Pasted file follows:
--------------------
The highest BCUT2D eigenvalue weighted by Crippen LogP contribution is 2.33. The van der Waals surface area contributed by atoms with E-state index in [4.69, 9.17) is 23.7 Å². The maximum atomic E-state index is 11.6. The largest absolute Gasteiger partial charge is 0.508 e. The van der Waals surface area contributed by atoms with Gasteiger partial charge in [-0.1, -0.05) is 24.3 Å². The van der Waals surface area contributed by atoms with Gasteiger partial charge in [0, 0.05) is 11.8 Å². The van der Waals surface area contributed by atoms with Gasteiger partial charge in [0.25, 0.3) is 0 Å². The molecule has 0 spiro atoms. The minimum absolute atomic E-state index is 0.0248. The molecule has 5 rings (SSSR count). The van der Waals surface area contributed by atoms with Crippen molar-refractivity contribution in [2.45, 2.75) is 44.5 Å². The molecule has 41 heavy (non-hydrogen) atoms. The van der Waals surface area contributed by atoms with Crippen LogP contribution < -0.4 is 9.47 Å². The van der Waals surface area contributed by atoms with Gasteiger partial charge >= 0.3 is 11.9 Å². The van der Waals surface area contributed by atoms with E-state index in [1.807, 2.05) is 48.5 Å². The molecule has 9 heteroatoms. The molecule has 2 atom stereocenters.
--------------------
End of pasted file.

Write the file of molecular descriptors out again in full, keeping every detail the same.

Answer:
The highest BCUT2D eigenvalue weighted by Crippen LogP contribution is 2.33. The van der Waals surface area contributed by atoms with E-state index in [4.69, 9.17) is 23.7 Å². The maximum atomic E-state index is 11.6. The largest absolute Gasteiger partial charge is 0.508 e. The van der Waals surface area contributed by atoms with Gasteiger partial charge in [-0.1, -0.05) is 24.3 Å². The van der Waals surface area contributed by atoms with Gasteiger partial charge in [0, 0.05) is 11.8 Å². The van der Waals surface area contributed by atoms with Gasteiger partial charge in [0.25, 0.3) is 0 Å². The molecule has 0 spiro atoms. The minimum absolute atomic E-state index is 0.0248. The molecule has 5 rings (SSSR count). The van der Waals surface area contributed by atoms with Crippen molar-refractivity contribution in [2.45, 2.75) is 44.5 Å². The molecule has 41 heavy (non-hydrogen) atoms. The van der Waals surface area contributed by atoms with Crippen LogP contribution < -0.4 is 9.47 Å². The van der Waals surface area contributed by atoms with Gasteiger partial charge >= 0.3 is 11.9 Å². The van der Waals surface area contributed by atoms with E-state index in [1.807, 2.05) is 48.5 Å². The molecule has 9 heteroatoms. The molecule has 2 atom stereocenters.